Our CQ-PCR detected 1p and/or 19q deletions in majority of classical oligodendroglioma samples (81% of OG and 47% of AO), but in minority of OA (13%). These results data consistent with those generally reported for LOH and FISH assays studying these tumor types.3,4,23
In addition, 15 out 18 samples showed concordant results between FISH and CQ-PCR. Considering the small tumor sample size and limited marker loci used in our study, such a high concordance is remarkable, and suggests that our CQ-PCR has the potential to be used to define 1p/19q deletion status independent of FISH and LOH analysis. CQ-PCR does not require paired blood samples, strong reliance on technical considerations such as technician consistency and experience, and is much less costly than either LOH or FISH. Thus we could use this technology to effectively screen all available tumor DNA samples to determine 1p/19q deletion status which will aid in building multivariate prognosis models for OT. The prognostic and predictive values of CQ-PCR-derived 1p/19q status will be determined based on a larger sample size with a large enough event number.
Our CQ-PCR finding of no 1p deletions in GBMs is consistent with results reported with LOH and FISH. However, we did detect PLAUR deletion in19q in 57% of the GBM samples, which has not been previously recognized. In contrast to GBM samples, none of the 8 OA samples had deletion of PLAUR. The identification of gain at 1p marker genes CAMTA1, E2F2 and NOTCH2 and 19 q marker gene PLAUR was not the focus of this study; however, in many OT and GBM samples, gains were detected by CQ-PCR that were not evident by FISH. Their biological implications and prognostic/predictive values on survival and treatment response are yet to be determined.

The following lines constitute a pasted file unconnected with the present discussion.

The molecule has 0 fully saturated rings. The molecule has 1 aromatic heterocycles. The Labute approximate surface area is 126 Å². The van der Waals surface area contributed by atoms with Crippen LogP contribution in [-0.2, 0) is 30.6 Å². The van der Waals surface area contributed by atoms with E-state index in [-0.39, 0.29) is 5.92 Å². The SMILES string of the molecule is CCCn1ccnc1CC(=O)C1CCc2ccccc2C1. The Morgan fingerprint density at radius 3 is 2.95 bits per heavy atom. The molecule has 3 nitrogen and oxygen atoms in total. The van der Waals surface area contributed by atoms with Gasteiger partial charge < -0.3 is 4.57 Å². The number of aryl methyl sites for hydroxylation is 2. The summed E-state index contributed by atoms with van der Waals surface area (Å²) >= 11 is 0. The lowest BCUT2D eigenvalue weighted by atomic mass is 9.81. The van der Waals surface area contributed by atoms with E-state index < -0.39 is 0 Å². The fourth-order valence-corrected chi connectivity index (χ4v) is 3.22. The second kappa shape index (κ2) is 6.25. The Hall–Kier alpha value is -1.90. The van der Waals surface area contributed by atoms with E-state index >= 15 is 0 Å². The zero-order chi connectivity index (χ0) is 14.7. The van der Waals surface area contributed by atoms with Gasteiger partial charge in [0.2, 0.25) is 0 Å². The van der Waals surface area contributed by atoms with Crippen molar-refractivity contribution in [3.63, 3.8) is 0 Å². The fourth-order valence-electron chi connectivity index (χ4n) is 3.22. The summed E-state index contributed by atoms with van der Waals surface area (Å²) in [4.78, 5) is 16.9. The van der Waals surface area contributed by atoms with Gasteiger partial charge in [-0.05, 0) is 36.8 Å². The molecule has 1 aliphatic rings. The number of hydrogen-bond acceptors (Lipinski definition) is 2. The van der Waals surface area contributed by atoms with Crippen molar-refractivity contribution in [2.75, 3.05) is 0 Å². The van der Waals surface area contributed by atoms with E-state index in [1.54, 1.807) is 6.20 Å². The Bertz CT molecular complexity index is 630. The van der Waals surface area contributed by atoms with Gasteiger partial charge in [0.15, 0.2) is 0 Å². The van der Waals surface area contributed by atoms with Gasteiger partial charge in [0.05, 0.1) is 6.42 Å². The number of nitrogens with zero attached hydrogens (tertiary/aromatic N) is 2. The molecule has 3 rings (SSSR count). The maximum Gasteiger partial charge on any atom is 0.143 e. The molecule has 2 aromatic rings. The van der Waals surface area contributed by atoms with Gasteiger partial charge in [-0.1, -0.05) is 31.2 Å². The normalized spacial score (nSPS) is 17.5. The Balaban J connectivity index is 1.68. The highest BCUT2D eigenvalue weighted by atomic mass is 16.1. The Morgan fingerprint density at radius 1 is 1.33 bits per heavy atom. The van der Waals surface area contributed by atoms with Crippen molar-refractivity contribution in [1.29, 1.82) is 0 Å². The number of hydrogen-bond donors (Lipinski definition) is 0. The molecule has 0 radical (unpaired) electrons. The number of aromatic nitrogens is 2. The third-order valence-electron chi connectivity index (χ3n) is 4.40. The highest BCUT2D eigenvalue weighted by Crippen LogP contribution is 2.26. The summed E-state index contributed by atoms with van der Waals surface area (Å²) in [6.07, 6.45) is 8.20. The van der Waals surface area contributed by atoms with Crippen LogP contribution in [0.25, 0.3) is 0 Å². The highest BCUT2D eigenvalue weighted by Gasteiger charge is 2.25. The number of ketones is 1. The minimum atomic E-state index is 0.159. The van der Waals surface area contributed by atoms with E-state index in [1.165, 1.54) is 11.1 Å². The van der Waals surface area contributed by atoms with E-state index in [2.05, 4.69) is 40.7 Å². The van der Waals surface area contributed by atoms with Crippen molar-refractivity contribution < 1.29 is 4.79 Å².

There have being prior explorations on obtaining 1p/19q status based solely on tumor DNA. High throughput genomic DNA microarray-based technology known as comparative genomic hybridization is able to detect 1p/19q deletions in gliomas, in addition to providing information on DNA CNV in the entire genome.28,29
It requires well trained personnel to not only perform the assay, but also process the data; thus incurring high cost in detecting a few known marker loci. Other PCR-based assays have also emerged including quantitative microsatellite analysis (QUMA) 30,31
and multiplex ligation-dependent probe amplification (MLPA).32
QUMA uses PCR amplification of microsatellite loci that contain (CA)n repeats to determine CNV of genes of interest, and has also been validated with FISH technology on detection of 1p and 19q loss in oligodendroglioma.31
However use of primers to amplify microsatellite DNA in quantitative PCR can be noisy, as multiple lengths of PCR product can be produced from cells even with homozygous loci, and amplification efficiency of different microsatellite markers can be different, thus the comparability between different platforms would be challenged. MLPA-based detection of 1p/19q has the advantage of detecting copy number changes of up to 45 loci in one relatively simple PCR based assay but it is semi quantitative and has yet to be widely adopted.32